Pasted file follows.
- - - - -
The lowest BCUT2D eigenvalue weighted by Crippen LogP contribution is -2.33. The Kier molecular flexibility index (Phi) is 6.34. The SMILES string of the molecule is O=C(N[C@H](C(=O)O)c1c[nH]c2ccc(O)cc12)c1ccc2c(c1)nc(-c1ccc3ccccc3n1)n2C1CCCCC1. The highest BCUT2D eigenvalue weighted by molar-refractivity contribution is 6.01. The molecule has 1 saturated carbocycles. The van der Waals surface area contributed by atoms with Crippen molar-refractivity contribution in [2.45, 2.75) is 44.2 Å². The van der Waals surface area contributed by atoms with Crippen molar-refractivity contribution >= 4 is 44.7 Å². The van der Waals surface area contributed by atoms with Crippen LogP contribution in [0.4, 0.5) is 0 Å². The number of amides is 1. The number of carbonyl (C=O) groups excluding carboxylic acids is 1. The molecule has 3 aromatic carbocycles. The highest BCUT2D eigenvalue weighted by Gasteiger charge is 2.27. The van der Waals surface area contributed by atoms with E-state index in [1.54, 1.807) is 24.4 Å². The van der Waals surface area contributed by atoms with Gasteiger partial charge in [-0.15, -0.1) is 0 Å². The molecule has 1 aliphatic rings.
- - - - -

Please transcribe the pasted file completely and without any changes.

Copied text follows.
The lowest BCUT2D eigenvalue weighted by Crippen LogP contribution is -2.33. The Kier molecular flexibility index (Phi) is 6.34. The SMILES string of the molecule is O=C(N[C@H](C(=O)O)c1c[nH]c2ccc(O)cc12)c1ccc2c(c1)nc(-c1ccc3ccccc3n1)n2C1CCCCC1. The highest BCUT2D eigenvalue weighted by molar-refractivity contribution is 6.01. The molecule has 1 saturated carbocycles. The van der Waals surface area contributed by atoms with Crippen molar-refractivity contribution in [2.45, 2.75) is 44.2 Å². The van der Waals surface area contributed by atoms with Crippen molar-refractivity contribution >= 4 is 44.7 Å². The van der Waals surface area contributed by atoms with Crippen LogP contribution in [0.4, 0.5) is 0 Å². The number of amides is 1. The number of carbonyl (C=O) groups excluding carboxylic acids is 1. The molecule has 3 aromatic carbocycles. The highest BCUT2D eigenvalue weighted by Gasteiger charge is 2.27. The van der Waals surface area contributed by atoms with E-state index in [1.54, 1.807) is 24.4 Å². The van der Waals surface area contributed by atoms with Gasteiger partial charge in [-0.15, -0.1) is 0 Å². The molecule has 1 aliphatic rings.